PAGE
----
Understanding Medieval Life Expectancy

Of the many inaccurate pieces of information that we often hear about the Middle Ages, one of the most often repeated is that the average medieval person only lived to be about 35 years old. The myth of the short medieval life expectancy is not inaccurate so much because it is false, but because it conveys a false impression of medieval life to people who do not know what life expectancy is. Clearly, most medieval adults lived well past their 30s. If they didn’t, it would be difficult to see how there would have been much time to accomplish anything. A civilization whose adults could not expect to live past their 30s would scarcely be able to produce the marvels that came out of the medieval epoch.

Let’s look at medieval life expectancy to see why this idea that most medieval people died in their 30s is a myth.

First, what is life expectancy? Life expectancy is the average span of years a person born in a particular time and place could expect to live. Like any other average, the average life expectancy is calculated by adding up the lifespans of particular individuals and then dividing by the number of persons in the sample group. For example, if we have a group of five men who live to the ages of 68, 72, 71, 80, and 76, then the average life expectancy for this group is (68 + 72 + 71 + 80 + 76)/5, which gives us a life expectancy of 73.4 years for this sample group.

Now, medieval life expectancy certainly did hover between 30 and 40 years, but this does not mean that most medieval people died in their 30s. The real problem with medieval life expectancy was actually  infant mortality, which is the rate at which children die during infancy. Because of the dangers inherent in pre-modern childbirth, lack of knowledge about bacteria, etc., medieval infant mortality was exceptionally high, somewhere around 30-40%. This means 3 to 4 out of every ten children born would not live past infancy.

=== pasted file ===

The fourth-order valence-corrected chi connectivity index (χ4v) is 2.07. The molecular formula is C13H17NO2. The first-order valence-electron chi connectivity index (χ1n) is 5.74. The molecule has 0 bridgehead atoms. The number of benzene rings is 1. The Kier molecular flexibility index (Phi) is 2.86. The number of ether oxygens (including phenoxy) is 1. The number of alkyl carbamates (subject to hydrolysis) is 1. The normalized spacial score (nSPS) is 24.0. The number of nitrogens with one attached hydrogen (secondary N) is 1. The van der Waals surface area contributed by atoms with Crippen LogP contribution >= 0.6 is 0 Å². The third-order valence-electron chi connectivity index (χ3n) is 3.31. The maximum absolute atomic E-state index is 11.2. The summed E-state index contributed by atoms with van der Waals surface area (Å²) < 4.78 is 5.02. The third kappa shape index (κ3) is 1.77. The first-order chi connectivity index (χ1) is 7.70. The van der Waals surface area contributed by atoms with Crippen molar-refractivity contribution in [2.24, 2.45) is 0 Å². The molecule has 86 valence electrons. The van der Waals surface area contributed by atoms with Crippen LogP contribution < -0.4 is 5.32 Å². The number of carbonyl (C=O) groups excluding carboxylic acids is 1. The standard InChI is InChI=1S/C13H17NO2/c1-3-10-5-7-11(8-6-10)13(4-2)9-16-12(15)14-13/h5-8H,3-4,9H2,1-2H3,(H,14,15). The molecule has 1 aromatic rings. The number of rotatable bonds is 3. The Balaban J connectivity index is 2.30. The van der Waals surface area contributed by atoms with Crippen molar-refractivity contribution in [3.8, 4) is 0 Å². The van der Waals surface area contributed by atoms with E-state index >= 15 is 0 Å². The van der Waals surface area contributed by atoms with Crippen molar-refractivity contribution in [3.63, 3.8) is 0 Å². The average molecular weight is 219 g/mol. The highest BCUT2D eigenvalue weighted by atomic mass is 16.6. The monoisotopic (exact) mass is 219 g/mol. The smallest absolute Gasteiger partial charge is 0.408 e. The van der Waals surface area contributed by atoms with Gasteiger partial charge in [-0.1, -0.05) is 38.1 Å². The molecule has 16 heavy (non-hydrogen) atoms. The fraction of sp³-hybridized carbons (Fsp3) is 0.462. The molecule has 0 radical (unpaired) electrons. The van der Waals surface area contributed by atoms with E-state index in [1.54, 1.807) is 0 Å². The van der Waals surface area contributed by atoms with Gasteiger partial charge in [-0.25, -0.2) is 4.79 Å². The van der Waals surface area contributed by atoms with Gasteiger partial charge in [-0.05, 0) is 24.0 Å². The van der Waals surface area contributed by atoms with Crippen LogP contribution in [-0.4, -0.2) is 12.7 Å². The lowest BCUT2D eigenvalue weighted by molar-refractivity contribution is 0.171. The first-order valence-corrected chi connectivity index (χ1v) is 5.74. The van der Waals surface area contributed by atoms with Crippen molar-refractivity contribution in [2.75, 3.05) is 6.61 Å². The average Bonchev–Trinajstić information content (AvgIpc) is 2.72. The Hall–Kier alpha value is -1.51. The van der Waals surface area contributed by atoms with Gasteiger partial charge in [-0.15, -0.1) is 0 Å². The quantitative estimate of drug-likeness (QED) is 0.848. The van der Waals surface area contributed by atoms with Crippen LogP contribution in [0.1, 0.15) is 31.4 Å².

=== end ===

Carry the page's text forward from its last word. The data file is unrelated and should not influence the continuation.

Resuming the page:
Once we understand this, we begin to see how infant mortality drives down the average life expectancy overall. For example, say we have another sample group with an infant mortality rate of 40%. Let’s say our ages are 1, 2, 2, 3, 40, 51, 63, 68, 70, 75. If we calculate the average life expectancy of this group, we see it is 37.5 years. The cluster of high infant mortality rates has driven down the average. But we see it is not the case that most of the sample group will die in their 30’s. In fact, if a person in this group survives into adulthood, their life expectancy is actually closer to 61 years. The medieval life expectancy must be adjusted to account for the high infant mortality rate.

A medieval person who survived into adulthood had a very good chance of living into his sixties or even seventies. Thus, while it is true that medieval life expectancy, understood as an average, was in the 30-40 year range, this does not mean to imply that the average medieval person did not survive their 30s.

Phillip Campbell, “Understanding Medieval Life Expectancy,” Unam Sanctam Catholicam, May 25, 2023. Available online at https://www.unamsanctamcatholicam.com/2023/05/understanding-medieval-life-expectancy